By Jonny Lupsha, Wondrium Staff Writer
Scientists have detected the first reliable radio signal pattern in space, CBS News reported. The transmission broadcasts from a galaxy half a billion light years away. Can radio astronomy catch up and solve the mystery?
According to the CBS News article, previous radio signals coming in from space have been delivered at random intervals, making this steady, repeating pattern very unique—not to mention that its origin has yet to be determined. “A mysterious object in a galaxy 500 million light years away is confusing scientists with its signals,” the article said. “It appears to be transmitting signals that reach Earth in a repeating, 16-day pattern, but researchers have no idea why.”
The signals it broadcasts are known as fast radio bursts, or FRBs. CBS News said that the source “sends out bursts that last for four days before stopping for 12 days and then repeating.” Radio astronomy can answer questions involving dark matter, the origins of life, how galaxies are formed, and more. What can it tell us about this mystery transmission?
Radio astronomy involves studying outer space by detecting radio waves at different frequencies and determining what they mean about the universe. It also offers exciting possibilities about extraterrestrial life.
“Here on Earth we produce a lot of radio noise—a lot of radio emission,” said Dr. Felix J. Lockman, Green Bank Telescope Principal Scientist at the Green Bank Observatory. “If there’s intelligent life on planets around other stars, they may be just as noisy. Perhaps we could eavesdrop.”
Dr. Lockman explained that several radio telescopes are dedicated specifically to searching for radio signals from intelligent life on other worlds. Although we have no way of gauging their odds of success, the search continues. So why bother?
“We know that there are more planets in the Milky Way than stars, and most of them are billions of years older than Earth,” he said. “If life was common, then most everyone else has a billion-year head start.”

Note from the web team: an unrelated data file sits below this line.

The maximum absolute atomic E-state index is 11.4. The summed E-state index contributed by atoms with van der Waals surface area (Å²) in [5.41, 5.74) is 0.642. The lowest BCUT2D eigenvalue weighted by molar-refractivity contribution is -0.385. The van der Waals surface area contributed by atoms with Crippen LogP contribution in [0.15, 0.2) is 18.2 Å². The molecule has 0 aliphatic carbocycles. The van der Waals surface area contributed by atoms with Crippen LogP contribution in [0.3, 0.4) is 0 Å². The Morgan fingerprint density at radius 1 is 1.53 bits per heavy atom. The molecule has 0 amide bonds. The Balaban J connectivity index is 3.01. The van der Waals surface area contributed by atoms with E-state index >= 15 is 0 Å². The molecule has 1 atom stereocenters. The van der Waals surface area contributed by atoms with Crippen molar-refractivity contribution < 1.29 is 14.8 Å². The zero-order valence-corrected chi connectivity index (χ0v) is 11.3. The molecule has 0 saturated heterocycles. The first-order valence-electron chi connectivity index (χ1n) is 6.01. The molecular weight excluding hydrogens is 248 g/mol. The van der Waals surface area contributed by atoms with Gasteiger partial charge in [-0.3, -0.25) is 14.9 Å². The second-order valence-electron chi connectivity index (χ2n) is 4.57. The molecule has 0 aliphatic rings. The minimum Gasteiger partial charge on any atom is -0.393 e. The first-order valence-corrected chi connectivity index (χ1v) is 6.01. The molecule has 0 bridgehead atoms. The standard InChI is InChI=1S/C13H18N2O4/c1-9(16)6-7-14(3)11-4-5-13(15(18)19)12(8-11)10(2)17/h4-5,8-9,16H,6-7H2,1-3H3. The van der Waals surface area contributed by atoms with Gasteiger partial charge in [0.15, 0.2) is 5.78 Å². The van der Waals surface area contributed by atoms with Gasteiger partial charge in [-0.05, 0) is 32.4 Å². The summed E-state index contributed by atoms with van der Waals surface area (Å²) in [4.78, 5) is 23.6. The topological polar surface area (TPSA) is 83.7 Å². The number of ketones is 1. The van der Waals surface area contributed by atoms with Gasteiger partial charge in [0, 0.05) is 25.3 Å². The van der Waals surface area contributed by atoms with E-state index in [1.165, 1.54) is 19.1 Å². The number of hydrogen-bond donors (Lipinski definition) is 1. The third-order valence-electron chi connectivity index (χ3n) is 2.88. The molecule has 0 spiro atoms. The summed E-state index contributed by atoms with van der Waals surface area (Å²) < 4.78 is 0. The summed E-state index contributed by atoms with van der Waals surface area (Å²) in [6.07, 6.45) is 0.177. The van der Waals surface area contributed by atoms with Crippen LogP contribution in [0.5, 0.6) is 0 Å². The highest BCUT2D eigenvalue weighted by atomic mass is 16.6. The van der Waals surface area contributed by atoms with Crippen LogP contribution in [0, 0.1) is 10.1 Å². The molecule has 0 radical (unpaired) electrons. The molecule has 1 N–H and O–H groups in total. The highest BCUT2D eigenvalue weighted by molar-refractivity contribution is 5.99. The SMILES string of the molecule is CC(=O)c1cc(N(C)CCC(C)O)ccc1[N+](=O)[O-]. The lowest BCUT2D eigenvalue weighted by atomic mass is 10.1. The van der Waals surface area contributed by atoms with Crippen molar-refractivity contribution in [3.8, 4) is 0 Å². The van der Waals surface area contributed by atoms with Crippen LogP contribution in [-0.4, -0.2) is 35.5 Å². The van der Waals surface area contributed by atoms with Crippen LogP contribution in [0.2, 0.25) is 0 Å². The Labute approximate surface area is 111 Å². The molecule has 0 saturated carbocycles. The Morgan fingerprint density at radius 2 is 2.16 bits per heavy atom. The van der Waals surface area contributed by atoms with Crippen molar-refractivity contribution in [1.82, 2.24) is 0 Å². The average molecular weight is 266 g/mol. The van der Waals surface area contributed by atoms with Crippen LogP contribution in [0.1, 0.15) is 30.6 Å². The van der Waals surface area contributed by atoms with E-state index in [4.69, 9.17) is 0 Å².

Given this, other planets may have been sending radio signals out for hundreds of millions of years that are just now getting to us.
Who DAREs Wins
With all the radio signals we make on Earth—from wi-fi to GPS, from AM/FM radio to key fobs that unlock our cars—how can we sift through our own noise and listen for extraterrestrial radio waves at all?
“There is a proposal to send a small radio telescope into orbit around the Moon to make radio observations using the Moon as a shield,” Dr. Lockman said. “The project is the Dark Ages Radio Explorer, or DARE for short. It would operate in the 40-120 megahertz range looking for signals from extremely redshifted hydrogen—hydrogen heated by the first generation of stars that were formed in the universe, just a few hundred million years after the Big Bang.”
In order to “use the Moon as a shield,” DARE would only search for radio signals when it was on the far side of the moon, literally blocking Earth’s radio signals from interfering with its search.
A major puzzle has just landed in scientists’ laps. However they solve it, radio astronomy has a bright future.
Dr. Felix J. Lockman, Ph.D., contributed to this article. Dr. Lockman is the Green Bank Telescope Principal Scientist at the Green Bank Observatory, a facility of the National Science Foundation. He did his undergraduate work at Drexel University and received his Ph.D. from the University of Massachusetts Amherst.